Californians Will Likely Vote on Genetically Engineered Food Labeling Initiative in November
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This morning, The Genetically Engineered Food Labeling Initiative in California reported having gathered the target 850,000 signatures needed in order to ensure the initiative makes it onto the November 2012 State Ballot. The grassroots initiative, which seeks to have produce and packaged foods containing genetically engineered ingredients labeled as such, has been gathering signature since early 2012, with hopes of allowing California citizens to decide the issue in November.
Frank Plughoff, Regional Coordinator at LabelGMOs.org (a major player in the movement to label genetically engineered foods in California), states that as of yesterday's deadline for gathering signatures, the initiative successfully collected the targeted 850,000. While this is a victory for the group, which is composed mostly of volunteers, there are still many steps to the ballot. Signature gatherers must submit their lists to local county recorders, who will process the signatures over several weeks. It may be a while before the Secretary of State's office makes the official announcement that the item will appear on the November ballot.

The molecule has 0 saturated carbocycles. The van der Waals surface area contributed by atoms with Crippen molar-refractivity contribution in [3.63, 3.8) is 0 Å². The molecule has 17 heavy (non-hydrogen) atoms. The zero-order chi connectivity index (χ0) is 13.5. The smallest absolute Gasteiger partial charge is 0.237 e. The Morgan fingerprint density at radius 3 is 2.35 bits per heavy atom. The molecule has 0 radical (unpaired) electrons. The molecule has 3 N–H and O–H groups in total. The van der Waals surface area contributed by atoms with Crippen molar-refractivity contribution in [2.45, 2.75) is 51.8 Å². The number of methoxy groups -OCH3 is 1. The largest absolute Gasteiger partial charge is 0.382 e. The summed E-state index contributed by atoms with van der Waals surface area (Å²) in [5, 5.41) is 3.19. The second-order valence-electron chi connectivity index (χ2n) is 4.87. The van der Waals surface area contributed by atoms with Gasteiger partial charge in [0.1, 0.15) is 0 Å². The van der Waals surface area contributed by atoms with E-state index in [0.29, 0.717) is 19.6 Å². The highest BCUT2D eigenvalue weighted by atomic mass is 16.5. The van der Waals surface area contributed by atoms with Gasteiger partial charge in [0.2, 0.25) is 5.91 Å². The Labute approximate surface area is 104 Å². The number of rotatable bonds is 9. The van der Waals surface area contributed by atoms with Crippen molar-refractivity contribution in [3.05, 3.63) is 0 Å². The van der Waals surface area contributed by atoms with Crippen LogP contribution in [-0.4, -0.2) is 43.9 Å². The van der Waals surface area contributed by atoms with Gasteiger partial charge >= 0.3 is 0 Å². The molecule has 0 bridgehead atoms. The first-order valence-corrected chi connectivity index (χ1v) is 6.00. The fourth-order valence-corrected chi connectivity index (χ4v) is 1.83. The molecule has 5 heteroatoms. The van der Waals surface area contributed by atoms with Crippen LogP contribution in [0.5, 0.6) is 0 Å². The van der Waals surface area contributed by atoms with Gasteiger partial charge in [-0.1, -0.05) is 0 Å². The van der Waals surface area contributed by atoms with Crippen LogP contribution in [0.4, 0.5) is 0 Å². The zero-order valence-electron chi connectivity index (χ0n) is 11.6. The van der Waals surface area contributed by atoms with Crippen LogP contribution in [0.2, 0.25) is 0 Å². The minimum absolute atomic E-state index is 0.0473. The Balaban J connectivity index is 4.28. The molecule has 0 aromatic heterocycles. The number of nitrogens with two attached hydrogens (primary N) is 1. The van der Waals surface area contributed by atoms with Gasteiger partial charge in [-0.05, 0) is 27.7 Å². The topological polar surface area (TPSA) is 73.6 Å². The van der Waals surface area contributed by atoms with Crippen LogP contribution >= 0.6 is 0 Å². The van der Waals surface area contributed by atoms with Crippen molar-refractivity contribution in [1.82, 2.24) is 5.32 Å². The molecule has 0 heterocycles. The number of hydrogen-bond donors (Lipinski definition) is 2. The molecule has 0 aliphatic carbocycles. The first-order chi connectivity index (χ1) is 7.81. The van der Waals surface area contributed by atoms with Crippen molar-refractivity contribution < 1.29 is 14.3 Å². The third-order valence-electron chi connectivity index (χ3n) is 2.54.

This news comes in the wake of developing drama in Vermont, where similar legislation to provide labeling for genetically engineered food stalled amidst threats from agri-giant Monsanto. On April 20, however, the House Agricultural Committee voted to move forward with legislation despite the company's threats to take Vermont to court should the labeling legislation pass. In light of this, one wonders what lies ahead for California's efforts.
Plughoff explains the importance of the next steps in California's campaign for transparency in the food system: "We need to have consumers on our side." Now that the signature gathering phase is complete, his organization will focus on public education, outreach and preparing for the onslaught of contra advertising that Monsanto and other players in the genetic engineering business will surely bring to the Golden State.
The most important thing we can do is keep the buzz alive, and buzz is something at which Los Angeles excels in spreading. As the most populous county, L.A. may be a key player in the passing — or rejection — of such an initiative. For those who believe consumers deserve the right to know what's in their food, word of mouth may be the most powerful tool. If you'd like to volunteer to help spread the work, click here.
Stay tuned for related events and rallies around town.
Now it's time for a snack. We'll stick with certified organic fare.
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